I’ve got four caskets in my living room right now. That’s a little unusual.

The funerals I’m managing now involve the transporting of the deceased person in a white plastic body pouch to protect the funeral home personnel from any risk of the virus passing to them in the hours after death. That bag isn’t coming off at the funeral home. While it’s believed that the coronavirus expires within the body at the time of a death, there is said to be some risk to individuals in the hours immediately afterwards, perhaps because the lungs of the dead person still hold a bit of air, and as we move them they actually can exhale a little bit after death. Plastic body bags are a fact of life for now, but they are upsetting to me. They’re hardly eco-friendly, not remotely green. I’ve got folks looking into how we could develop something just as sturdy and kinder to the planet.

Another thing that’s different is that previously, if a death occurred on a Tuesday I could arrange for a burial or cremation two days, three days later, sometimes even the next day if the paperwork went smoothly. Because of the sheer number of dead that we’re managing, cremations are now being scheduled at the end of May.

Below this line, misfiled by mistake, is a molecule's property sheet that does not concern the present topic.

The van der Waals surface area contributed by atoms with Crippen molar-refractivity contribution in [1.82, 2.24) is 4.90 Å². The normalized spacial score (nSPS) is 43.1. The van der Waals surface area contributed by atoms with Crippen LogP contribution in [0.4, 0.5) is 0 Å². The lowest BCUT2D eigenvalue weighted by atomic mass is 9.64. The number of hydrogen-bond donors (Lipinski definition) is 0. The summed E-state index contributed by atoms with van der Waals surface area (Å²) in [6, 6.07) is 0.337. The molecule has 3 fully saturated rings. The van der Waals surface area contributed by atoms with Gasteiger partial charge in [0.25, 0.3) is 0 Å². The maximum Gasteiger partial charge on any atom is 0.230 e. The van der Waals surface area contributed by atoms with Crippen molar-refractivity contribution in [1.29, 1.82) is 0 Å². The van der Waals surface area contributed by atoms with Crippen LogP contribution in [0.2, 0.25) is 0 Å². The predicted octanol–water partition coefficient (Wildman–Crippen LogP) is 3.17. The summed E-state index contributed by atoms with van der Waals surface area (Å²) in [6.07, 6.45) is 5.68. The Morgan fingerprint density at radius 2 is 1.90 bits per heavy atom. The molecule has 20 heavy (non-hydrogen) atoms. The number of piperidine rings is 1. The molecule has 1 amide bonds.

Are there any basic things you need in order to provide your services that are either hard to get ahold of or that you’re running out of?

It seems likely that there will be a casket shortage eventually. I’ve personally solved that issue by bringing caskets into my living room at home. I live in a two-story limestone row house and I’ve got four caskets in my living room right now. I went ahead and had the casket company deliver them, and had my son and husband carry them in so that at least I’d have some caskets that were clean and ready to move when I needed them. That’s a little unusual.

Have there been an influx of families that are in need of death care services but can’t afford them? If so, what are their options?